“So what part of Minnesota are you from?” I asked.

“Minny-yappolis. Lyived thyere my whole lyife.”

“I lived in Waterloo, Iowa for three years; northeast Iowa for five years.”

“Iowa? Yyeah, Lyots of cyorn thyere. Lyot’s of pyigs too. “

“More pigs than people.”

“Yyeah? Yyeah, I thyink I’ve byeen to Wyaterloo. Once ’er twyice. I knyew a gyuy who wyent dyown to the Yiowa byorder, ryight thyere on the thyirty-fyive, yand he’d brying me byack a hyalf a hog. Gyot a real gyood byargain. Syome asks, wyell, whyy do ya go dyown to gyat hyalf a hyog fyer? Byut, if yit’s a gyood dyeal, wyell, ya know, thyat’s a tyon of myeat.”

I agreed with him on this point.

“I’m drivin’ byack to Minny-soda, yand whyen I do I’m gyonna styop thyere off the thyirty-fyive and gyit me a whole hog!”

We sped passed Maryland, and I saw he was taking Spencer instead. I thought about how I knew more than his phone. He ignored the fifteen-mile-an-hour zone on Spencer and continued chatting in his glorious, high pitched, speedy Minnesota accent. I almost asked if I could take him home with me, but then said,

“Hey, have you ever been to the Blue Ox?”

“The Blyue Ox? Nyo. Whyat’s thyat?”

“It’s a bar, but it’s Minnesota themed.”

“Oh, ryeally? Whyere’s yit yat?”

“Well, there’s one right by the airport. Another on Flamingo. East. Not sure if there’s one in Summerlin or not.”

“The Blyue Ox? Ya know, I’ve byeen lookin’ fyer a byar, but all the byars hyere are casinos.” He laughed at this. “So the Blyue Ox. I’m gyonna hyave to chyeck thyis out.”

“Yeah, it’s a very comfortable atmosphere. Very laid back. Good prices. Pictures of Minnesota on the wall. They even play the Viking’s games on Sundays.”

“Yyeah? I styopped chyearing fyor the Vyikings yafter the Hyershyel Wyalker tryade.”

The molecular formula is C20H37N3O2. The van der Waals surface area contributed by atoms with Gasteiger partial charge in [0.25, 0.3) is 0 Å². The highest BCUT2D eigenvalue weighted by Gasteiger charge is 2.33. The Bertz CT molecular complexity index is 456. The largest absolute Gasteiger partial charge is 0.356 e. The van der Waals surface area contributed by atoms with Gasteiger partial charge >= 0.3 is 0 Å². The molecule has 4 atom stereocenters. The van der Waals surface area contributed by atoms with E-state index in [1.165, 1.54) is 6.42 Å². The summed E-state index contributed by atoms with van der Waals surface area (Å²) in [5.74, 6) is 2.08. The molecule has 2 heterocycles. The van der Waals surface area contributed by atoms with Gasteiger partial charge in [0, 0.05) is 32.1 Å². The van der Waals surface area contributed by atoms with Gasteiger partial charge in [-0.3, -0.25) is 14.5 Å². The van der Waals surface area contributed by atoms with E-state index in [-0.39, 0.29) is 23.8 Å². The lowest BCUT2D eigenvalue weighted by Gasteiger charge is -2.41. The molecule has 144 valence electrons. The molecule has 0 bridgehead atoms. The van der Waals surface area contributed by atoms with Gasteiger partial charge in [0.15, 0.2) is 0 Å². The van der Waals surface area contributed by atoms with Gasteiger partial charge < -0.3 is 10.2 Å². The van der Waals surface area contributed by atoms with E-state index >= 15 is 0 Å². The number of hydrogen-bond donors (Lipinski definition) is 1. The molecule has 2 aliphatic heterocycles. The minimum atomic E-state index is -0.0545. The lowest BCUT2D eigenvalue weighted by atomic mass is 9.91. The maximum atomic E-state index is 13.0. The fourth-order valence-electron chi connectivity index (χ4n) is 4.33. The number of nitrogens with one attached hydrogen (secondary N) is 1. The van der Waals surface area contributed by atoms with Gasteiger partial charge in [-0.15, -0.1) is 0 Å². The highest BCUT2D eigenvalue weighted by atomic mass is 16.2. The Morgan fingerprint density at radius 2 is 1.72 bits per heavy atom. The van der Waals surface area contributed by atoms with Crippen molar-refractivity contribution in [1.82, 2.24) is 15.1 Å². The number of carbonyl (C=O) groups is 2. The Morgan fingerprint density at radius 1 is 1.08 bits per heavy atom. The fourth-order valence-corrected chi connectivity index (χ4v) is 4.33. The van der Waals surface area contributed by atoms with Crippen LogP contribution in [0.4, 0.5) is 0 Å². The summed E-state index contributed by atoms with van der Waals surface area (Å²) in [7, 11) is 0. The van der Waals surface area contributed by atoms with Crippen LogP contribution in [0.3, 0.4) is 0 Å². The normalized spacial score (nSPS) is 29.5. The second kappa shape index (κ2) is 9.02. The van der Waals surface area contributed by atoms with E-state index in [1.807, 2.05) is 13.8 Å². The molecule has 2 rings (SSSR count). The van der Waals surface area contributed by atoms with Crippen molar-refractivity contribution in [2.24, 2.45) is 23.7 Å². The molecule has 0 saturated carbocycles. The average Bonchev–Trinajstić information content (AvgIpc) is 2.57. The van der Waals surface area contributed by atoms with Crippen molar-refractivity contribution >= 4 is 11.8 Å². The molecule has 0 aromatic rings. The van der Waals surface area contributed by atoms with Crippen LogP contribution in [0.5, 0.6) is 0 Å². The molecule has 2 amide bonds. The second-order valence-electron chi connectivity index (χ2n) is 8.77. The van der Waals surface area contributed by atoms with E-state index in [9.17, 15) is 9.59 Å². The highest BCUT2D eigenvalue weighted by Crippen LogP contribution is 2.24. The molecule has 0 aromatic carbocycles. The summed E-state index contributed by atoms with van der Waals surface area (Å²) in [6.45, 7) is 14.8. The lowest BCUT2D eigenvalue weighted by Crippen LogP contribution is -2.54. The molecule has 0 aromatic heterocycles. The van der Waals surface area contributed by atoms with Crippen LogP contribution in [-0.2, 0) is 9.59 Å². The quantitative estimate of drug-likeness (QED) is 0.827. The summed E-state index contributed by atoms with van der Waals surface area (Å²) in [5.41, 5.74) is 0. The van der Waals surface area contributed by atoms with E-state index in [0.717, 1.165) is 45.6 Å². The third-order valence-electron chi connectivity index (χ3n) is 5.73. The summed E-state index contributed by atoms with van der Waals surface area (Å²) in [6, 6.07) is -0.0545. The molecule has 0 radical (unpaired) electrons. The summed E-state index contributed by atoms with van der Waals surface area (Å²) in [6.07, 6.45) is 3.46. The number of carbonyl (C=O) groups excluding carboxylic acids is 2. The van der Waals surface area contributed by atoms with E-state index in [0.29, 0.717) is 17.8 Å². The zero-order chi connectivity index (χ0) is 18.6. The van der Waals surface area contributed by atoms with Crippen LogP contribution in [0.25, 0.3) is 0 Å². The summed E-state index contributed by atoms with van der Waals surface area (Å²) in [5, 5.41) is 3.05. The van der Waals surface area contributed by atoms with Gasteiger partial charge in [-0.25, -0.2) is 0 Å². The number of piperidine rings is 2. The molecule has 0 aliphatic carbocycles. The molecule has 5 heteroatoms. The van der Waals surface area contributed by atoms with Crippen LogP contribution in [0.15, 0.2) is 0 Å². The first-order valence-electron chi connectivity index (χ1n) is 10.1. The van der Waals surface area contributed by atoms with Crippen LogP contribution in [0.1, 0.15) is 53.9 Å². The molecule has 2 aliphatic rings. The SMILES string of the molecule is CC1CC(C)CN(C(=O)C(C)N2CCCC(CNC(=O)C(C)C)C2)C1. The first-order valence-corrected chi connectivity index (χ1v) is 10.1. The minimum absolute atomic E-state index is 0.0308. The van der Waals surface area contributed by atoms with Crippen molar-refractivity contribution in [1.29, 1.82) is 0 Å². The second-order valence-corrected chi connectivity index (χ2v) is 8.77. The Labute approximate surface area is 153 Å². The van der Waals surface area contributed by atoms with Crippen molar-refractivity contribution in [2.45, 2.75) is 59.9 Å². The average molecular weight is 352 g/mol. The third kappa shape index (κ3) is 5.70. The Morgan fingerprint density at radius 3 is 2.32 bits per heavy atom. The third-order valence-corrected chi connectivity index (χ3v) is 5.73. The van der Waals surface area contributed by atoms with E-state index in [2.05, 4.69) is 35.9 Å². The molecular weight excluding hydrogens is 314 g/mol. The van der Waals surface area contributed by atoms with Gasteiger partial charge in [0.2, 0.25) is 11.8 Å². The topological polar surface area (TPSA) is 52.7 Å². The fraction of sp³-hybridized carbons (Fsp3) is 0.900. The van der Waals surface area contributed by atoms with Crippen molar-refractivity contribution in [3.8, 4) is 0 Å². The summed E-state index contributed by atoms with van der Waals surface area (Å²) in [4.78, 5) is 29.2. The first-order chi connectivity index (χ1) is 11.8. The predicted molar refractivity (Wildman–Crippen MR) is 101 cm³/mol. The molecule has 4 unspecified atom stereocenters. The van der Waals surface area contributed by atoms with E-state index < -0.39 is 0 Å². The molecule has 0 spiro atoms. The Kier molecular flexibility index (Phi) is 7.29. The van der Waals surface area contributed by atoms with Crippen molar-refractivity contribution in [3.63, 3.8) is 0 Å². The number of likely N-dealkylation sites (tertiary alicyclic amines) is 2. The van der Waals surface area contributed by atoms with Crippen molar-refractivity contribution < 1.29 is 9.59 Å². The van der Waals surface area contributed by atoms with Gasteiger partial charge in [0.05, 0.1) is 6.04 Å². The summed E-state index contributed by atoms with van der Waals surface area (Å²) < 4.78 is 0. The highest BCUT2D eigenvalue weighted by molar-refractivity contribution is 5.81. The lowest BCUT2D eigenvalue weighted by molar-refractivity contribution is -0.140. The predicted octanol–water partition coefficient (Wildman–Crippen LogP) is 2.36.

We were on East Rochelle, and soon parked at my apartment complex. The cabby grabbed a tablet of some sort.

“Whyat’s the myatter hyere?” he said fiddling with it. “Yit’s nyot totalin’ yit up.” I looked at the screen, which read that I owed him nothing.

“I like that total.”

“Yyeah. Yit wyas dyoin’ thyis tyo me thye yother dyay. I wyas in thyis cyar. Thyey’re myust be somethin’ wryong wyith yit. But ya shyoud owe me abyout fiftyeen. Syee?” He pointed to the red figures on the dash. “The tryip wyas twyelve nyinety-fyive, yand thyere’s a two dyollar yairport fee. Syo thyat’s fyourtyeen nyinety-fyive.”

I pulled out a twenty and told him we’d call it good. And now, as I write this, I realize I gave him an outrageous and possibly undeserving tip. But I stand by my weary, knee-jerk, Christmas-spirited decision. For it is only fitting to pay a man too much who speeds around town, talking in a high, nasally voice. I know too that someday I’ll be at the Blue Ox, hungry and alone. That day a certain cabby will show up, and because he is from the North, and from the Midwest, he will remember me. And we will split some Minnesota cheese curds on his tab, as he tells me all about his latest hog.

Broom Snow
East Rochelle
The Orange Tabby on my lap
Friday, December 30, 2016

Painting: “The Last Cab”
By Frederick William Elwell
Oil on canvas, 1931-36